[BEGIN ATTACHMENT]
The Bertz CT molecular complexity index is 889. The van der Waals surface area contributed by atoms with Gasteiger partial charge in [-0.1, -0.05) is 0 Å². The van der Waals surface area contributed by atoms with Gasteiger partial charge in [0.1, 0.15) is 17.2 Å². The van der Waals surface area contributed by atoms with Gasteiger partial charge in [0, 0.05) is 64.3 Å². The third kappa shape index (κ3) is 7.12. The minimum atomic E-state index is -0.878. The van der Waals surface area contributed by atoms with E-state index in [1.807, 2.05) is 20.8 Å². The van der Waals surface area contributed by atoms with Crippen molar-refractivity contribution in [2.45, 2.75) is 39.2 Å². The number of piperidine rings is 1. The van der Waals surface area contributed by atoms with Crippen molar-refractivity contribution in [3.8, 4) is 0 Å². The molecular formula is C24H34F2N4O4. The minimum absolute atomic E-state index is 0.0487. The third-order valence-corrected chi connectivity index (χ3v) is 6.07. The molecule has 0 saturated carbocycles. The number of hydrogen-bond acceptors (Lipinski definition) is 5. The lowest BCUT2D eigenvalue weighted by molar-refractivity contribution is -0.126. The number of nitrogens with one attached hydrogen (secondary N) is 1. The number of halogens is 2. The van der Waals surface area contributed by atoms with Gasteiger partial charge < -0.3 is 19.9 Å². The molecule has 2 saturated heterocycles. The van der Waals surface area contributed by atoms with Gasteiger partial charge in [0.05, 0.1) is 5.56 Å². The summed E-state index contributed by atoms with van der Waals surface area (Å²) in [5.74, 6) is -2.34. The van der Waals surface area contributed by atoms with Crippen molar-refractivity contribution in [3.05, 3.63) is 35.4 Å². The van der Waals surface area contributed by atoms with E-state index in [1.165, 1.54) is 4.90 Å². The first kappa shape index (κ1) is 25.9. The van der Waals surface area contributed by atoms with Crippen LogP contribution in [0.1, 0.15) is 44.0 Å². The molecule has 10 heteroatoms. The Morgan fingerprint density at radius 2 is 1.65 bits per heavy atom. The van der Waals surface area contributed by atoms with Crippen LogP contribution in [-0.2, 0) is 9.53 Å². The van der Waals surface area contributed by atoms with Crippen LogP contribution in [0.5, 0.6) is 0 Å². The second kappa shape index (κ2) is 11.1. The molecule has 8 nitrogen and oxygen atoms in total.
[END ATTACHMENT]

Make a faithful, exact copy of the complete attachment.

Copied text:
The Bertz CT molecular complexity index is 889. The van der Waals surface area contributed by atoms with Gasteiger partial charge in [-0.1, -0.05) is 0 Å². The van der Waals surface area contributed by atoms with Gasteiger partial charge in [0.1, 0.15) is 17.2 Å². The van der Waals surface area contributed by atoms with Gasteiger partial charge in [0, 0.05) is 64.3 Å². The third kappa shape index (κ3) is 7.12. The minimum atomic E-state index is -0.878. The van der Waals surface area contributed by atoms with E-state index in [1.807, 2.05) is 20.8 Å². The van der Waals surface area contributed by atoms with Crippen molar-refractivity contribution in [2.45, 2.75) is 39.2 Å². The number of piperidine rings is 1. The van der Waals surface area contributed by atoms with Crippen molar-refractivity contribution in [3.8, 4) is 0 Å². The molecular formula is C24H34F2N4O4. The minimum absolute atomic E-state index is 0.0487. The third-order valence-corrected chi connectivity index (χ3v) is 6.07. The molecule has 0 saturated carbocycles. The number of hydrogen-bond acceptors (Lipinski definition) is 5. The lowest BCUT2D eigenvalue weighted by molar-refractivity contribution is -0.126. The number of nitrogens with one attached hydrogen (secondary N) is 1. The number of halogens is 2. The van der Waals surface area contributed by atoms with Gasteiger partial charge < -0.3 is 19.9 Å². The molecule has 2 saturated heterocycles. The van der Waals surface area contributed by atoms with Gasteiger partial charge in [0.05, 0.1) is 5.56 Å². The summed E-state index contributed by atoms with van der Waals surface area (Å²) in [5.74, 6) is -2.34. The van der Waals surface area contributed by atoms with Crippen molar-refractivity contribution in [3.05, 3.63) is 35.4 Å². The van der Waals surface area contributed by atoms with E-state index in [1.165, 1.54) is 4.90 Å². The first kappa shape index (κ1) is 25.9. The van der Waals surface area contributed by atoms with Crippen LogP contribution in [0.1, 0.15) is 44.0 Å². The molecule has 10 heteroatoms. The Morgan fingerprint density at radius 2 is 1.65 bits per heavy atom. The van der Waals surface area contributed by atoms with Crippen LogP contribution in [-0.2, 0) is 9.53 Å². The van der Waals surface area contributed by atoms with Crippen LogP contribution in [0.5, 0.6) is 0 Å². The second kappa shape index (κ2) is 11.1. The molecule has 8 nitrogen and oxygen atoms in total.